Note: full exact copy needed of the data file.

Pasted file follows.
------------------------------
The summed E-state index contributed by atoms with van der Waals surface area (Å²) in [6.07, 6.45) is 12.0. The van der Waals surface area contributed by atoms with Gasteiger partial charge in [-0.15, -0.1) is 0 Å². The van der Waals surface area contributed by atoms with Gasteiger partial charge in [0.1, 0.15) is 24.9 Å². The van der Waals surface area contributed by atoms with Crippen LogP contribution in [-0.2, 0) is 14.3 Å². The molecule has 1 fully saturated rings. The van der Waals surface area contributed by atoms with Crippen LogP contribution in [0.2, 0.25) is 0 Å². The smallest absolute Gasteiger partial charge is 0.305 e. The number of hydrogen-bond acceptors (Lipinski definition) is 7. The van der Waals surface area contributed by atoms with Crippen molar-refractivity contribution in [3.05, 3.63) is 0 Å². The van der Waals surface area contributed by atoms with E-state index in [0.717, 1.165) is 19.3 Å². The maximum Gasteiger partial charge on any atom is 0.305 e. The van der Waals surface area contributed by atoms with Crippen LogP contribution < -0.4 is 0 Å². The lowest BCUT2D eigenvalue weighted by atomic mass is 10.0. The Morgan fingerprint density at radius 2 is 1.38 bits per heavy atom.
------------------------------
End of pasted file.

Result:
The summed E-state index contributed by atoms with van der Waals surface area (Å²) in [6.07, 6.45) is 12.0. The van der Waals surface area contributed by atoms with Gasteiger partial charge in [-0.15, -0.1) is 0 Å². The van der Waals surface area contributed by atoms with Gasteiger partial charge in [0.1, 0.15) is 24.9 Å². The van der Waals surface area contributed by atoms with Crippen LogP contribution in [-0.2, 0) is 14.3 Å². The molecule has 1 fully saturated rings. The van der Waals surface area contributed by atoms with Crippen LogP contribution in [0.2, 0.25) is 0 Å². The smallest absolute Gasteiger partial charge is 0.305 e. The number of hydrogen-bond acceptors (Lipinski definition) is 7. The van der Waals surface area contributed by atoms with Crippen molar-refractivity contribution in [3.05, 3.63) is 0 Å². The van der Waals surface area contributed by atoms with E-state index in [0.717, 1.165) is 19.3 Å². The maximum Gasteiger partial charge on any atom is 0.305 e. The van der Waals surface area contributed by atoms with Crippen LogP contribution < -0.4 is 0 Å². The lowest BCUT2D eigenvalue weighted by atomic mass is 10.0. The Morgan fingerprint density at radius 2 is 1.38 bits per heavy atom.